A View from Sierra County

Small town life and politics, lots of knitting, and travels with and without my five burros

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Location: In the Sierra Nevadas, United States

I blog about rural living and social issues, and the creativity that comes from knitting, as well as post random pictures of the Sierras and my burros. "In order to be an artist, one must be deeply rooted in the society" - Simone de Beauvoir


Saturday, January 28, 2006

A Low Point

Several of my e-friends in Blogland have been communicating with me about the problems unfolding over the course of the month with my child care center. I may have even mentioned here that we have been working since last April to have a larger non-profit, our regional child care resource and referral agency, assume management, primarily because they have the ability to tap into state preschool funding for the children in our county, which we cannot attain independently.

This transition has been scheduled since the fall to take place at the start of the new year, however, we began to get inklings in early December that, while I was ready on my part as an administrator, their side was lagging behind. When I gave the required notice to state licensing, they had no record of an application from the other agency; other indicators surfaced over the month of December, but we tried to hold on to our faith that everything would work out well, under the terms of the agreements already in place. We all showed up to work on January 3rd for this new employer, but things quickly went awry.

The new agency had already arranged in early December to begin receiving our funding, and with most of our old bills paid off, we suddenly were facing a cash shortage. There were many other issues, and my stress level and lack of sleep at nights climbed together. I worked closely with the "old" Board of Directors, who will be holding the two licenses for a few months yet, to make sure we could remain open.

This week finally brought written employment offers for the staff, and I have chosen not to accept mine. I had stated from the beginning of January that I would continue to serve as Director until the license transfer process could be completed, no matter whether I agreed with the wages offered or not, so that everything remained legal, but that I also have a big obligation to our town's medical clinic to help them through an upcoming audit in early February, and our essential annual demographic reporting, which must be submitted by February 15.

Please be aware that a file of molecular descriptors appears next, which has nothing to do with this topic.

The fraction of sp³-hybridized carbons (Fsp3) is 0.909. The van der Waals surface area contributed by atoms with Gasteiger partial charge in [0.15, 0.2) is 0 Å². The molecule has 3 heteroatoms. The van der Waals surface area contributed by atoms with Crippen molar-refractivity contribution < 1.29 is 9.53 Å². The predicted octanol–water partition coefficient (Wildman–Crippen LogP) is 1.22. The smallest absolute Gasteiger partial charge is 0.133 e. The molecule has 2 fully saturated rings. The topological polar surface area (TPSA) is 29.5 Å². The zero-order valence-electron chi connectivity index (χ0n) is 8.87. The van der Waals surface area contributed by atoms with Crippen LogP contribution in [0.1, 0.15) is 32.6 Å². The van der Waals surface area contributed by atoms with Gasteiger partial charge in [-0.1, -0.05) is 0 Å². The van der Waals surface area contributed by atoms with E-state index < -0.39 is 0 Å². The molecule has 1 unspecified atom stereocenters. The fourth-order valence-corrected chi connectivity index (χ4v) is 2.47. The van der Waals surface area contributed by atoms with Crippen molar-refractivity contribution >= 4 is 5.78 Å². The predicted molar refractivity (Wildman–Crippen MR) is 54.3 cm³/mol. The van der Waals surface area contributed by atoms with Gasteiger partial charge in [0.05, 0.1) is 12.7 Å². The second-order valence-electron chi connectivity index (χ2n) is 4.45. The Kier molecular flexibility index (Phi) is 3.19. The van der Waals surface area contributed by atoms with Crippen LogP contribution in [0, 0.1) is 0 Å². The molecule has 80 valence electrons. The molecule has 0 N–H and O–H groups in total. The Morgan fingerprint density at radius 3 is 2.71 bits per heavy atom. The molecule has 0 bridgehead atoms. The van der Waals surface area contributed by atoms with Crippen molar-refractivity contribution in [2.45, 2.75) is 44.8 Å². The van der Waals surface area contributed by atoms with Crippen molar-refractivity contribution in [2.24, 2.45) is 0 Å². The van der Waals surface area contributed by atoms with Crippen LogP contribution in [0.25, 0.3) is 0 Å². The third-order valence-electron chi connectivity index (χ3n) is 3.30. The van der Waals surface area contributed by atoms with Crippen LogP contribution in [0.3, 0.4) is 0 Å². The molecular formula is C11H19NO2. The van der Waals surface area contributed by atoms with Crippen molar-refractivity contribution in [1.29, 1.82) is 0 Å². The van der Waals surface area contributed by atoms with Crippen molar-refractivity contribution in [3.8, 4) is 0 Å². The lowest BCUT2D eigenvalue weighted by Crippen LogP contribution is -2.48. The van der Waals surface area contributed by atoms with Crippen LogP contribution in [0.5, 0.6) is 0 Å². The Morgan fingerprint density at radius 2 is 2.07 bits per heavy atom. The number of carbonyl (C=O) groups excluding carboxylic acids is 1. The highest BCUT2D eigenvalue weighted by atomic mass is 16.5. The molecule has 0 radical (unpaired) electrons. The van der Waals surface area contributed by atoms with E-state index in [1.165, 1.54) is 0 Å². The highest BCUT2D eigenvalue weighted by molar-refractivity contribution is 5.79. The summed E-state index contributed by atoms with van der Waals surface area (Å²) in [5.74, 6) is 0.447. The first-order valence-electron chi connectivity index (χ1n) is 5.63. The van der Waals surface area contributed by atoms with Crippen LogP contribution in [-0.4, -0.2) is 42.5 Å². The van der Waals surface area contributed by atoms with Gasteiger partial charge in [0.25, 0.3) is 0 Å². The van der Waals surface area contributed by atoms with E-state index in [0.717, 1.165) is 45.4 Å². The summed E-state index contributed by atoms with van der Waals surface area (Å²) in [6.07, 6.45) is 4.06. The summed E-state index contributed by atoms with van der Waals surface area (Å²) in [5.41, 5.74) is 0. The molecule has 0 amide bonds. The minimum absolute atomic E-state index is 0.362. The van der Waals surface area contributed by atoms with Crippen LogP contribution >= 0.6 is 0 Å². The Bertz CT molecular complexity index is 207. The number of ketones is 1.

In our tiny town, agencies often have to collaborate in order to get such important services, and to maintain them, and I have been a good student over the years, both of problem-solving and of collaboration. Therefore, a more heirarchical style of management, with no discussions or sense of helping other agencies out came as a bit of a shock to me when I learned yesterday from our current Board Chairman that the new agency has refused to make an accomodation... something along the lines of "making other arrangements" and "no longer needing your services" has been passed along indirectly to me, but the jist of it is that I will be out of a job by Wednesday.

I am feeling sad mainly for the children I will miss, and my staff, who I am afraid are getting steamrolled over the top of, but I realized as this process unfolded that one of the deepest lessons I learned last year, when going through school closure with Pliocene Ridge High where I had taught for eight years, was that I was capable of moving through something very sad, something that didn't turn out the way I had planned, and going on to recreate a new life that I loved even more. This thought gives me hope, and allows me to move with little resistance, towards the next thing that is going to unfold.

I will continue to take post-grad classes, aimed at teaching Human Development at the college level, and still plan to teach a Humanities course each semester through our local community college, Lassen College... I also will have some of my own time back, to return to learning how to use the circular sock machine, train the burros, create a dyer's garden this coming spring. I am pleased to find that even in middle age, I am much more courageous and resilient than many of those around me. I am also relieved that I am choosing integrity as the higher value, as I am always the one claiming it is important to me, and I sure better "practice what I preach".